Since January 2010, the city of Rason received the designation as the metropolitan city and has improved the business conditions. Foreign companies inviting their business partners from home to Rason became easier, where visas were processed efficiently, as quickly as a day.

There are plans of more briefing sessions for North Korean SEZs to be held in Beijing, later this month. It is planned to be held from September 26 to 27 with over 30 state managed companies and over 100 representatives participating to explain 50 new investment projects.

The invitation of this event reiterated, the purpose of this briefing session was to attract Chinese investment for North Korean companies, for the contribution of economic development and improvement of people’s lives in North Korea.”


DPRK mining investment woes (Musan)

Thursday, September 13th, 2012

UPDATE 2 (2013-1-17):  The latest issue of Digital Globe’s World View magazine contains information on the Musan Mine (page 7):

[…]In a New Year’s message, North Korea’s leader, Kim Jong-un, urged North Korea to become an economic powerhouse by improving productivity. He specifically mentioned the Musan Mine, as it is one of the largest iron ore mines in the region with a reserve of approximately three billion tonnes of ore.  This announcement comes after a Chinese investment firm, Tianchi Industry and Trade, pulled out of the mine in the early fall of 2012.  North Korea demanded a price increase of 20%, on top of the 50-year lease that had been in place since 2005.  With the price increase, Tianchi did not feel the location could remain profitable, and North Korea refused to renegotiate.  As a result, the associated smelter in China was shut down in September 2012.  The presents a loss for the Jilin provincial government in China, which had extended a rail line 42 kilometers to the border to transport ore north after it was processed at the smelter.  With the departure of the Chinese investment firm, the Musan Iron Ore Mine is currently operated by North Korea’s Ministry of Mines. The mine has the potential to produce 1.5 million tonnes of ore a year if the North Koreans can operate it at its former capacity under Tainchi.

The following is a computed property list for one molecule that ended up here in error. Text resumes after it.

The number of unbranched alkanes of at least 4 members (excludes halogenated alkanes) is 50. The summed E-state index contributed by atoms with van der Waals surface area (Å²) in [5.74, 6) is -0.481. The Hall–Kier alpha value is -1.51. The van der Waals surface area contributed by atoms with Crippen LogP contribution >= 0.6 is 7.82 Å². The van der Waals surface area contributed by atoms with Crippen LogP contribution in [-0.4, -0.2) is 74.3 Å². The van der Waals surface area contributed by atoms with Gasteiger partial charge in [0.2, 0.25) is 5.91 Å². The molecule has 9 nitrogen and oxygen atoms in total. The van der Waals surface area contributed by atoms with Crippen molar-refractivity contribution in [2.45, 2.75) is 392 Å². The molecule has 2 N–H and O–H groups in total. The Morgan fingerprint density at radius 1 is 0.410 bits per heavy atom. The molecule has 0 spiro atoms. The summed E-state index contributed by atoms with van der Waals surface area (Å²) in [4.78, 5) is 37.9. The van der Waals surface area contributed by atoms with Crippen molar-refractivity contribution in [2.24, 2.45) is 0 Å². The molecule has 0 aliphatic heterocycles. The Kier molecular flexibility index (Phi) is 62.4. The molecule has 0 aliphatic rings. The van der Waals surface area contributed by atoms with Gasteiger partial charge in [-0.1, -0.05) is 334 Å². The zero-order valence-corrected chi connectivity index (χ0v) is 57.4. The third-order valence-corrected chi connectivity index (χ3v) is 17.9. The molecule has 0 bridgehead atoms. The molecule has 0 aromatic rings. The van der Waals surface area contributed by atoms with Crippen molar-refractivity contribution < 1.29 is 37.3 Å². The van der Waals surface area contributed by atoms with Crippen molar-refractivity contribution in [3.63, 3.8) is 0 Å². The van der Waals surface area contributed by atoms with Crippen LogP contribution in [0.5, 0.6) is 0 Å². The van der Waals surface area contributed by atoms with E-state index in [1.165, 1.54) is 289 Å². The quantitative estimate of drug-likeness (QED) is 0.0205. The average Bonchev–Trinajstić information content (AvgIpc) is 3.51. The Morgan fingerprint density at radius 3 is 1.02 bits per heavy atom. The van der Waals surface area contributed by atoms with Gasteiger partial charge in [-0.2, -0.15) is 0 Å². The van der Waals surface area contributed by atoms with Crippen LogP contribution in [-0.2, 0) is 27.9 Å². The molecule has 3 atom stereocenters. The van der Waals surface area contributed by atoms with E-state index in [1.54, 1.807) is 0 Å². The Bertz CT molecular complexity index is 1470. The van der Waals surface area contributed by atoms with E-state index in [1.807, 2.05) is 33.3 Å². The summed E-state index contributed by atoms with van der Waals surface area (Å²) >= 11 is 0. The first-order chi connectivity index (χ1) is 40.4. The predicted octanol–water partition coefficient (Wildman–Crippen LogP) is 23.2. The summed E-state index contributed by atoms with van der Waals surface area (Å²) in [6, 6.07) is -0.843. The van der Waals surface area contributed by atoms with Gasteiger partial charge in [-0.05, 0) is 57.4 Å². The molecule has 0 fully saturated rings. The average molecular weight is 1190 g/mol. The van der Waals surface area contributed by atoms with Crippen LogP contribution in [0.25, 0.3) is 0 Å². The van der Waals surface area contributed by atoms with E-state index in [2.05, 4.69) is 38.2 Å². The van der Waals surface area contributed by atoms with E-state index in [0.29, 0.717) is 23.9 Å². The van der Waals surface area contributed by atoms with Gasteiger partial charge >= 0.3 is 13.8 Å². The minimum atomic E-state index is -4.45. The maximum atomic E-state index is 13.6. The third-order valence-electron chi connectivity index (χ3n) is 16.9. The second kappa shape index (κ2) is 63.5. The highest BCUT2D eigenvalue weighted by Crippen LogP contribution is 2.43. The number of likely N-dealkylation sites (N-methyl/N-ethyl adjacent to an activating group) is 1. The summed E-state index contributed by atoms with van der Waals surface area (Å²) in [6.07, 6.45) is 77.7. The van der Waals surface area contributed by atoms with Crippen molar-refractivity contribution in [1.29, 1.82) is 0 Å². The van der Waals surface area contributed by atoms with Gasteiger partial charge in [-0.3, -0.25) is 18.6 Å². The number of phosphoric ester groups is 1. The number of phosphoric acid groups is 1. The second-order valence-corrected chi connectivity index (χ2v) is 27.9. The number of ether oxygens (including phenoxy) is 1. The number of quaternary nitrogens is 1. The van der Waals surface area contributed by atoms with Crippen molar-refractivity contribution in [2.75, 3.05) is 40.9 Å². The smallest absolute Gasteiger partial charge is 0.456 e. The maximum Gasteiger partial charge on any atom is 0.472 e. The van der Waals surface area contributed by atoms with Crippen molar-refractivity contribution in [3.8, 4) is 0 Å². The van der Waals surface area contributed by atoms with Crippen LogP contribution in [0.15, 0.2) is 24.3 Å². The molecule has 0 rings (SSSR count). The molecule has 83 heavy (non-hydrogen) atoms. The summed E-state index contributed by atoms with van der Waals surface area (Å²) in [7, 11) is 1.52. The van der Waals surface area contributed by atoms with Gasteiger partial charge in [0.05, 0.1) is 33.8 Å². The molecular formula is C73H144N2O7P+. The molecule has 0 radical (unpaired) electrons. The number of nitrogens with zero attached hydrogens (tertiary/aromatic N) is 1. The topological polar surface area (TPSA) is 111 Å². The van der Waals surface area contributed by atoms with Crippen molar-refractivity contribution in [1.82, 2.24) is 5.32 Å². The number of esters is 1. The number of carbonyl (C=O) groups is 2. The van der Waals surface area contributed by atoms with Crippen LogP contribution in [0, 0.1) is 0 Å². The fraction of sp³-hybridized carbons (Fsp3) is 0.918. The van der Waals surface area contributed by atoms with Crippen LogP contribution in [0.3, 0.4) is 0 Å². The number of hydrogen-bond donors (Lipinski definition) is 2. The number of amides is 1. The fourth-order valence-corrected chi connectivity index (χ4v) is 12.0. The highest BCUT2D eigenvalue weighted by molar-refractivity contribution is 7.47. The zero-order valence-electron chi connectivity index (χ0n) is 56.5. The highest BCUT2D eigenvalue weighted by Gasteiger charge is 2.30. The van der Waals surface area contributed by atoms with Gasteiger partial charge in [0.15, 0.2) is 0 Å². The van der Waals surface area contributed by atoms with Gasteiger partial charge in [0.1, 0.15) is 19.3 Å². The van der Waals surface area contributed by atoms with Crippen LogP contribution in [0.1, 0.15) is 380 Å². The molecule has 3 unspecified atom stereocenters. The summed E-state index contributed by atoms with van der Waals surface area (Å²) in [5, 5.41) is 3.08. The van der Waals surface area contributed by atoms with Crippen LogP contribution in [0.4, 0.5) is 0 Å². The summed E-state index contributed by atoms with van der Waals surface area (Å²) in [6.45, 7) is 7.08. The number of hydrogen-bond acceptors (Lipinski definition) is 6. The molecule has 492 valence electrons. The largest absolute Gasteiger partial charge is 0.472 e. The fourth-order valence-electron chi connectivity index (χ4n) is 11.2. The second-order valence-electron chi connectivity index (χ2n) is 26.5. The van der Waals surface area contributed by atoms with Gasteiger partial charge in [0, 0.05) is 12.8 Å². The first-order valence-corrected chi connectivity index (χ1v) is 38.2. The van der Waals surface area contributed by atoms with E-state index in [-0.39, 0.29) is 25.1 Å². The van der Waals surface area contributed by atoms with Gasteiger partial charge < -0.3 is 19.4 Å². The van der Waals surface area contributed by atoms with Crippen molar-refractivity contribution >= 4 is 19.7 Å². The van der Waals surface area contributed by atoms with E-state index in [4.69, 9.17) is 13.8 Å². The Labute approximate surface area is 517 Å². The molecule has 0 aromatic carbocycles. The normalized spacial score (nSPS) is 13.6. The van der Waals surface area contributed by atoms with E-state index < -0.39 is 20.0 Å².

UPDATE 1 (2012-10-17):  The Choson Ilbo has picked up on this story first reported in the Hankyoreh last month, yet they have a different English name for the Chinese company. According to the  article: